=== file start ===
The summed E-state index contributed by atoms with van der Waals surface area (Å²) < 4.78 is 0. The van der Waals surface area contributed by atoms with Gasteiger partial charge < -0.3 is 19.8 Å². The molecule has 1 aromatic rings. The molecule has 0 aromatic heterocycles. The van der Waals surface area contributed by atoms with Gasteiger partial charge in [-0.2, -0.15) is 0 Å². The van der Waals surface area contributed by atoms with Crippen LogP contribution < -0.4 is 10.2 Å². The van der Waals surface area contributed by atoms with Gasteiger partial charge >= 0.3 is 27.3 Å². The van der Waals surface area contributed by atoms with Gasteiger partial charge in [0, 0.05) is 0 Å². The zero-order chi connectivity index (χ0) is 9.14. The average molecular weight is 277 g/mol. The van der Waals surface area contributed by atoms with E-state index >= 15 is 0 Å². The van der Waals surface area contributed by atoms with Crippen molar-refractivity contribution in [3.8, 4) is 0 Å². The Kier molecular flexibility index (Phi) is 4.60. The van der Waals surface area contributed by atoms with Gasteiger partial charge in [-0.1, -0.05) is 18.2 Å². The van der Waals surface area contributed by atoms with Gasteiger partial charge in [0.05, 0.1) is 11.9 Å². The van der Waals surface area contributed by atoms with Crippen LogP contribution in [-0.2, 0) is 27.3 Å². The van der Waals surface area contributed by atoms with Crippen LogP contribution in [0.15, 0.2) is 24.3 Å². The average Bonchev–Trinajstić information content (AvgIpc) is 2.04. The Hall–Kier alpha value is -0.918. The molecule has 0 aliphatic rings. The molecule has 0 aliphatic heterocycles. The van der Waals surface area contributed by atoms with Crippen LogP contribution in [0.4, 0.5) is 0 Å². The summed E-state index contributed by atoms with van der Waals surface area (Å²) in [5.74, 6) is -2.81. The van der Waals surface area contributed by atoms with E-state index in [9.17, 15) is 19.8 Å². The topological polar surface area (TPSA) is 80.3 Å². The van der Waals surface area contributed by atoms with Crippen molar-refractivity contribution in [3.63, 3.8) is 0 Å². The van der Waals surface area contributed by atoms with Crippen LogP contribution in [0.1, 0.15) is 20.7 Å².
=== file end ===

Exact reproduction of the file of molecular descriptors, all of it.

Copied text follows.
The summed E-state index contributed by atoms with van der Waals surface area (Å²) < 4.78 is 0. The van der Waals surface area contributed by atoms with Gasteiger partial charge < -0.3 is 19.8 Å². The molecule has 1 aromatic rings. The molecule has 0 aromatic heterocycles. The van der Waals surface area contributed by atoms with Gasteiger partial charge in [-0.2, -0.15) is 0 Å². The van der Waals surface area contributed by atoms with Crippen LogP contribution < -0.4 is 10.2 Å². The van der Waals surface area contributed by atoms with Gasteiger partial charge >= 0.3 is 27.3 Å². The van der Waals surface area contributed by atoms with Gasteiger partial charge in [0, 0.05) is 0 Å². The zero-order chi connectivity index (χ0) is 9.14. The average molecular weight is 277 g/mol. The van der Waals surface area contributed by atoms with E-state index >= 15 is 0 Å². The van der Waals surface area contributed by atoms with Crippen molar-refractivity contribution in [3.8, 4) is 0 Å². The Kier molecular flexibility index (Phi) is 4.60. The van der Waals surface area contributed by atoms with Gasteiger partial charge in [-0.1, -0.05) is 18.2 Å². The van der Waals surface area contributed by atoms with Gasteiger partial charge in [0.05, 0.1) is 11.9 Å². The van der Waals surface area contributed by atoms with Crippen LogP contribution in [-0.2, 0) is 27.3 Å². The van der Waals surface area contributed by atoms with Crippen LogP contribution in [0.15, 0.2) is 24.3 Å². The average Bonchev–Trinajstić information content (AvgIpc) is 2.04. The Hall–Kier alpha value is -0.918. The molecule has 0 aliphatic rings. The molecule has 0 aliphatic heterocycles. The van der Waals surface area contributed by atoms with Crippen LogP contribution in [0.4, 0.5) is 0 Å². The summed E-state index contributed by atoms with van der Waals surface area (Å²) in [5.74, 6) is -2.81. The van der Waals surface area contributed by atoms with E-state index in [9.17, 15) is 19.8 Å². The topological polar surface area (TPSA) is 80.3 Å². The van der Waals surface area contributed by atoms with Crippen molar-refractivity contribution in [3.63, 3.8) is 0 Å². The van der Waals surface area contributed by atoms with Crippen LogP contribution in [0.1, 0.15) is 20.7 Å².